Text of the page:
# A faster way to solve this ODE?

$$\frac{dy}{dx}$$[x^3-12y]=x^2

That ODE took me a little while to solve... I had to switch from dy/dx to dx/dy, do a Bernoulli substitution, two applications of integration by parts, and then some algebraic manipulations in order to solve it.

The final result?
y = (x^3-4)/12

This really simple equation which satisfies the ODE leads me to believe that there is an easier method for solving this... A few of these might appear on my final tomorrow, and I don't want to spend all of that time if there is an easier method.

Thanks!

Hootenanny
Staff Emeritus
Gold Member
Whilst this reply will come a little too late for your final, it may still be useful. Notice that if we assume that $x\neq0$ we may write,

$$\frac{dy}{dx} - \frac{12}{x^3}y=\frac{1}{x}$$

Which is a much easier to solve.

Defennder
Homework Helper
What happened to the dy/dx term in your $$- \frac{12}{x^3} y$$?

Ya... The derivative was supposed to be distributed.

Looking at the de, if you were to power expand y (heck you could even Laurent expand it) in order to preserve the right hand side y would have to be cubic, that is the powers can't be less than 0 nor can they be greater than 3.

So say there exists a,b,c,d such that $$y = ax^3 + bx^2 + cx + d$$ then we have

$$\frac{dy}{dx}(x^3-12y) = (3 ax^2 + 2bx + c)[(1 - 12a)x^3 -12bx^2-12cx-12d]$$

but that has to equal x^2 so the x^5 term must go away
$$3a(1-12a)=0$$
and clearly a is not zero so $$a=1/12$$.

The x^4 term must also go away
$$-12b(3a) = 0$$
and we know a is not zero so that means that $$b=0$$.

Let's restate the equation again
$$(\frac{1}{4}x^2+c)(-12cx-12d)=x^2$$

The x^3 term goes away so
$$3c=0$$
or $$c=0$$.

Alright finally the x^2 term should have a coefficient of 1 so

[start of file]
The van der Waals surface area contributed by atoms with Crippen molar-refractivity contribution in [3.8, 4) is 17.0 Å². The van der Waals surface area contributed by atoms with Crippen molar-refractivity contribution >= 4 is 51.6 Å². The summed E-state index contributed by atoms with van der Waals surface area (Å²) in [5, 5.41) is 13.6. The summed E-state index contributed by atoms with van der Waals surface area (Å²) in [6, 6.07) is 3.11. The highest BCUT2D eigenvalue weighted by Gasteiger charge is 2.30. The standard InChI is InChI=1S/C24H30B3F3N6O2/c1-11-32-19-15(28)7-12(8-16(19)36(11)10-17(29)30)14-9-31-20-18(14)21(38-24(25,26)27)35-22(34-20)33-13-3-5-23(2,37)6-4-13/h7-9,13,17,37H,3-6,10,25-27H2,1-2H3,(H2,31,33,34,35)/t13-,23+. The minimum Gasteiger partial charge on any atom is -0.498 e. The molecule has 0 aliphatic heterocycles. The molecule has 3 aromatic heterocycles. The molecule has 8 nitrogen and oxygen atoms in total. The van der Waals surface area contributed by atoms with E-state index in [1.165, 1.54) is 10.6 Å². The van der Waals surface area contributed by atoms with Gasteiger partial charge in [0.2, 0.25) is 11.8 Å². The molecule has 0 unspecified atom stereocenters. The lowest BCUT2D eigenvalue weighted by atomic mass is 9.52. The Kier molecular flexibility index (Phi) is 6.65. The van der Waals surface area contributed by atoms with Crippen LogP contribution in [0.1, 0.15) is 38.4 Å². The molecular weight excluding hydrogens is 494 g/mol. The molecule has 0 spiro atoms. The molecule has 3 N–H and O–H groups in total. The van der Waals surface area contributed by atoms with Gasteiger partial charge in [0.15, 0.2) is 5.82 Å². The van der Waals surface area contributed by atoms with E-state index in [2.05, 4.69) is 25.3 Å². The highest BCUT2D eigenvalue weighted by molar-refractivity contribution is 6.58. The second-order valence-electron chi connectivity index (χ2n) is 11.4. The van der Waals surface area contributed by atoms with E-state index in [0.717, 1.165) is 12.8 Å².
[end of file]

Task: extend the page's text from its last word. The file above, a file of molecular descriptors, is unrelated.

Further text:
$$-3d=1$$
or $$d=-1/3$$.

And we have the solution $$y=\frac{1}{12}x^3-\frac{1}{3}$$

This is not a simpler method to solve it, but I think it shows more clearly why the solution is so simple.

tiny-tim
Homework Helper
$$\frac{dy}{dx}$$[x^3-12y]=x^2

Hi scorpion990! The way I'd do it is to assume that y is a polynomial in x.

If its highest term is x^n, then you start with nx^(n-1)[x^3 - 12x^n], so the highest terms are 3+n-1 and/or n+n-1, and so … Hootenanny
Staff Emeritus
Gold Member
What happened to the dy/dx term in your $$- \frac{12}{x^3} y$$?

Make it exact?

Why wouldn't you make it exact first.

$$(x^3 - 12y)dy + (-x^2)dx = 0$$

By inspection one can find $e^\left-3y\right$ makes this exact.

$$e^\left-3y\right\right((x^3 - 12y)dy + e^\left-3y\right\right((-x^2)dx = 0$$
$$\smallint e^\left-3y\right\right((x^3 - 12y)dy$$
$$\smallint e^\left-3y\right\right((-x^2)dx$$

After the one integration by parts that is required, you end up with:
$$C = \frac{e^\left-3y\right}{3}(4 - x^3 + 12y)$$

I guess you have an initial condition that tells you that C is zero.

This may or may not be considered quicker, but it was the only way I remembered after taking DE 10+ years ago. :)

Keep these problems coming. I'm going to go back to school and get a master's, assuming the wife lets me. :)

Defennder
Homework Helper
Well I certainly couldn't see that would have worked! I mean, how did you know that some integrating factor existed which could make it exact?

D H
Staff Emeritus
$$C = \frac{e^\left-3y\right}{3}(4 - x^3 + 12y)$$
$$F(y) = -F'(y)/3$$